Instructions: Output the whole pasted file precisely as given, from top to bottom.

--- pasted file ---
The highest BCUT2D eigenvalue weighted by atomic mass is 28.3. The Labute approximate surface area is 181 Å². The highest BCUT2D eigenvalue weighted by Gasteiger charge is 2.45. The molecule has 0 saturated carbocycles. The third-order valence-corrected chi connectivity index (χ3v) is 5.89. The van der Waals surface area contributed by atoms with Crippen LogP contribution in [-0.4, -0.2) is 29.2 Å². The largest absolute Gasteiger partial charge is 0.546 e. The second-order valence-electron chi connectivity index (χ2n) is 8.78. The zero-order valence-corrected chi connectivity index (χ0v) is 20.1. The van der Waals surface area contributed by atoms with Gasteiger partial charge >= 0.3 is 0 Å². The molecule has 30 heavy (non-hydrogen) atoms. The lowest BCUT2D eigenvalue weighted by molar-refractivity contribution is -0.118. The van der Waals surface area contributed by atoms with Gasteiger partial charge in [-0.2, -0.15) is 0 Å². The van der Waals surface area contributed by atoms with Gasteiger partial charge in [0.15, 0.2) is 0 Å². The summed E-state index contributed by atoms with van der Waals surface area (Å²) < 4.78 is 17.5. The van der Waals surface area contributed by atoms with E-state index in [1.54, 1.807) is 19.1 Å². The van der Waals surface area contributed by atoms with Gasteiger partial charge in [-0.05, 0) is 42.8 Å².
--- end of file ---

The highest BCUT2D eigenvalue weighted by atomic mass is 28.3. The Labute approximate surface area is 181 Å². The highest BCUT2D eigenvalue weighted by Gasteiger charge is 2.45. The molecule has 0 saturated carbocycles. The third-order valence-corrected chi connectivity index (χ3v) is 5.89. The van der Waals surface area contributed by atoms with Crippen LogP contribution in [-0.4, -0.2) is 29.2 Å². The largest absolute Gasteiger partial charge is 0.546 e. The second-order valence-electron chi connectivity index (χ2n) is 8.78. The zero-order valence-corrected chi connectivity index (χ0v) is 20.1. The van der Waals surface area contributed by atoms with Gasteiger partial charge >= 0.3 is 0 Å². The molecule has 30 heavy (non-hydrogen) atoms. The lowest BCUT2D eigenvalue weighted by molar-refractivity contribution is -0.118. The van der Waals surface area contributed by atoms with Gasteiger partial charge in [-0.2, -0.15) is 0 Å². The van der Waals surface area contributed by atoms with Gasteiger partial charge in [0.15, 0.2) is 0 Å². The summed E-state index contributed by atoms with van der Waals surface area (Å²) < 4.78 is 17.5. The van der Waals surface area contributed by atoms with E-state index in [1.54, 1.807) is 19.1 Å². The van der Waals surface area contributed by atoms with Gasteiger partial charge in [-0.05, 0) is 42.8 Å².